Tuesday 6 January 2015

The communist threat in perspective

Political science academic Bilveer Singh has just published a book Quest For Political Power: Communist Subversion And Militancy In Singapore (Marshall Cavendish, 2015). He distils the book's findings in this article for The Straits Times.
Published 3 Jan 2015

On Dec 2, 1989, the outlawed Malayan Communist Party (MCP) signed peace accords with the Malaysian and Thai authorities, ending 41 years of armed conflict, subversion, militancy and united-front activities targeted at Malaysia and Singapore.

Three weeks earlier, the Berlin Wall had collapsed, unravelling the Iron Curtain divide of Europe that began after World War II. The influence of international communism that had swept the world since the Bolshevik Revolution in Russia in 1917 ended after nearly 75 years. It also marked the end of the Cold War between the communists led by the Soviet Union/China and the Free World led by the United States.

With the 25th anniversary of the signing of the peace accords and ongoing discourse about the communist threat in Singapore in newspapers, blogs and websites, it may be timely to reflect on the nature of the communist threat, what it was all about and why the British colonial rulers, the Federation of Malaya under prime minister Tunku Abdul Rahman, the Labour Front governments in Singapore under chief ministers David Marshall and Lim Yew Hock and the People's Action Party (PAP) Government under prime minister Lee Kuan Yew and his successors, were against communism and those who wanted to establish communist rule in Singapore.

Six aspects of the communist threat to Singapore are worth noting.

Foreign proxy

First, the MCP was a foreign implant in Malaya and Singapore, and a proxy for foreign powers. Following the communist revolution in Russia in 1917, the Bolsheviks established the Communist International or Comintern with the aim of forming similar communist political systems abroad.

The MCP was set up in 1930 although communists had already been active since the mid-1920s. While the Comintern tried to exert influence on the MCP, for the most parts, however, it was the Chinese Communist Party that exercised a significant influence over it. This was a serious issue in the context of the raging Cold War, with proxy battles being fought in many countries for political influence and dominance.

In the age of rising nationalism and nation states, no government or people would allow the existence of a militant political movement that was beholden or obligated to a foreign government or political entity, as this would undermine and compromise national independence and sovereignty.

Communist order

Second, the MCP was totally dedicated to the setting up of a political system based on Marxism- Leninism-Maoism. It adopted the communist strategy of armed struggle and united-front tactics (supplemented by a vigorous propaganda effort) to seize power in order to establish a political-economic order based first on the Soviet model and, later, the Chinese communist system.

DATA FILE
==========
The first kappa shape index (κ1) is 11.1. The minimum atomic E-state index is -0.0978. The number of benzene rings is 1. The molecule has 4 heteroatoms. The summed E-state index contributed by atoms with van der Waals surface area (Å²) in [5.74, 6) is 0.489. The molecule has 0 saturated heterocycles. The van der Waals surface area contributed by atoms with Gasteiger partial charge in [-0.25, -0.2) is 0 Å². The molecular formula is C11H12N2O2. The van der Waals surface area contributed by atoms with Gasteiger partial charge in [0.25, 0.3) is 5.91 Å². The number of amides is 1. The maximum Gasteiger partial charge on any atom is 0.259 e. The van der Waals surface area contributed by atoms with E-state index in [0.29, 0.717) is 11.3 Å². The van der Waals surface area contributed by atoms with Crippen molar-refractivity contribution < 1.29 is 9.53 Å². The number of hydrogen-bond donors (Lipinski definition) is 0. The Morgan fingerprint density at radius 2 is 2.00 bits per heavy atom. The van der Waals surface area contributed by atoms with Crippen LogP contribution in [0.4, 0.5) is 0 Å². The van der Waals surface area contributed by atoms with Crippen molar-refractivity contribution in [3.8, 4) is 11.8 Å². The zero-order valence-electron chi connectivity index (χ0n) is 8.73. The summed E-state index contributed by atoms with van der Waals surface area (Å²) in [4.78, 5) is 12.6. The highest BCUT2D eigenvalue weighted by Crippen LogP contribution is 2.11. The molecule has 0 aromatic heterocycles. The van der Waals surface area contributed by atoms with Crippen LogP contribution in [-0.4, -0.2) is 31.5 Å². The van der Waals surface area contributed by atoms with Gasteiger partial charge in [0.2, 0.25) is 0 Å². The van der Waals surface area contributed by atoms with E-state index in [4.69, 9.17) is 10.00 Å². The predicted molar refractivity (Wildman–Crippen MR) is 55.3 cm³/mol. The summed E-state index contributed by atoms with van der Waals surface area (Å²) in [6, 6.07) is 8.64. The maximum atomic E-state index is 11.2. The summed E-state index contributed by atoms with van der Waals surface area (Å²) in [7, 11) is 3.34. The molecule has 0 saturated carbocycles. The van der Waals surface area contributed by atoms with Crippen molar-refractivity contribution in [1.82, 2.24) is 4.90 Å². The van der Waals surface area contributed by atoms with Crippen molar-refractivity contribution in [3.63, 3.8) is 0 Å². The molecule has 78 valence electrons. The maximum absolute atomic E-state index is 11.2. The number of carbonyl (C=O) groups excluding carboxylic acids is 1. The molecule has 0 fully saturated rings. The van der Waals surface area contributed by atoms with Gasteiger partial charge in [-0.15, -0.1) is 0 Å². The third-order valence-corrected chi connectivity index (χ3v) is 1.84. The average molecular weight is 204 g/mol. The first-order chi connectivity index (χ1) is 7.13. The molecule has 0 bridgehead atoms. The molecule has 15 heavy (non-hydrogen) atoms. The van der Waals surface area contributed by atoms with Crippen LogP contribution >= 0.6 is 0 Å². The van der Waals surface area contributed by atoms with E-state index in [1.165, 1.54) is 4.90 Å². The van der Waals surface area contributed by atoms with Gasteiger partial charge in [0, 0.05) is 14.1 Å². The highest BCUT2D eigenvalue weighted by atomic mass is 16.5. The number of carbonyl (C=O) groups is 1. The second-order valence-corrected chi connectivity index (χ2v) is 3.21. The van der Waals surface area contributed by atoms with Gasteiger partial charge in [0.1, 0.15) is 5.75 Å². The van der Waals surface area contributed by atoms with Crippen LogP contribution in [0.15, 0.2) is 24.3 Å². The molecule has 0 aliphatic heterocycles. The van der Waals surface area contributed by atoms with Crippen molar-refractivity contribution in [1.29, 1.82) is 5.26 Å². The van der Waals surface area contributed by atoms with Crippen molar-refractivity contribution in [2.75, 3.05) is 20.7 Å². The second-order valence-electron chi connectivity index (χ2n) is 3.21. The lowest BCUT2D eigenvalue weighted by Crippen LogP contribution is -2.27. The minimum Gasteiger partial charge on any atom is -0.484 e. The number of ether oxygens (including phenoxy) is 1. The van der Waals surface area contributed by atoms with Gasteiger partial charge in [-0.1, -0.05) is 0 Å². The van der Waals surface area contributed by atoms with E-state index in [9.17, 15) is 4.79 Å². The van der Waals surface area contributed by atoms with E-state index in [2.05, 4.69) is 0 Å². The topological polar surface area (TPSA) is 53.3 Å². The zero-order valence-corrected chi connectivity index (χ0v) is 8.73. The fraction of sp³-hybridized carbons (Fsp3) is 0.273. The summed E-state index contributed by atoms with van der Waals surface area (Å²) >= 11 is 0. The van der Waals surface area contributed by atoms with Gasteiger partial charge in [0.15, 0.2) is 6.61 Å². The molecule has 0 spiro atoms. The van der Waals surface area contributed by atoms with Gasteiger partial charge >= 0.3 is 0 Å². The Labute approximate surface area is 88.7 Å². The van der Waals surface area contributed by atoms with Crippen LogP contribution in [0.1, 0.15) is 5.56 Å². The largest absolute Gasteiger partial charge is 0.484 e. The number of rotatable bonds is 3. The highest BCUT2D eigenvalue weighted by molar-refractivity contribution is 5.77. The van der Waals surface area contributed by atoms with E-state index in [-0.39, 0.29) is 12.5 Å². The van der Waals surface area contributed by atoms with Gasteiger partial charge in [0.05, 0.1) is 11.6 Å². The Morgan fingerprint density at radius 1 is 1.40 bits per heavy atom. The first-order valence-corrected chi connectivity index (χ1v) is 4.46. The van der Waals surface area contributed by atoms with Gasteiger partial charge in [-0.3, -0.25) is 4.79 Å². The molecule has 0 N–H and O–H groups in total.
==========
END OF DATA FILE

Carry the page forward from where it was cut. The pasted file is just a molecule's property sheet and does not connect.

It was intent on destroying the existing political order which it viewed as neo-colonial, unjust and exploitative, in order to establish what it regarded as a "progressive" and equitable political-economic order.

But the communist systems in the 1950s and 1960s were anything but progressive, enlightened, fair or humane. Tens of millions had perished in Joseph Stalin's purges and ill-conceived reforms, and Mao Zedong's Great Leap Forward. The totalitarian control, the brutal suppression of religion and civil liberties, the misery and deprivations suffered by the people, and flawed economic system did nothing to endear the Free World towards it.

Armed struggle

Third, the MCP attempted to impose communist rule in Singapore and Malaysia by force. There is a tendency in some current writings to ignore or downplay the fact that the MCP was a militant political organisation that resorted to acts of violence and terror to achieve its political goals.

It had established armed regiments to fight the national armed forces of Malaysia, and "mobile units" to carry out assassinations in Malaysia and Singapore.

The communist armed struggle in the Malayan peninsula resulted in more than 11,000 fatalities and thousands of others injured and disabled for life. It is mainly for this reason that Malaysian former servicemen and their families as well as the political leadership objected to the late MCP secretary-general Chin Peng's return to Malaysia, not even his remains.

Subversive methods

Fourth, the MCP adopted subversive methods to capture political power. This included the infiltration of open and legal organisations such as political parties, trade unions, student movements and socio-cultural organisations to instigate strikes, protests and demonstrations to create a revolutionary environment and destabilise Malaysia and Singapore.

Students and workers were mobilised to support strikes and protest actions that resulted in riots and civil disorder, deaths and destruction of property.

The MCP's penetration of the PAP was its most ambitious undertaking as success would mean capture of the party and government of Singapore and the establishment of a base from which to subvert Malaya and accomplish its political goal of establishing a communist Malaya.

'Useful idiots'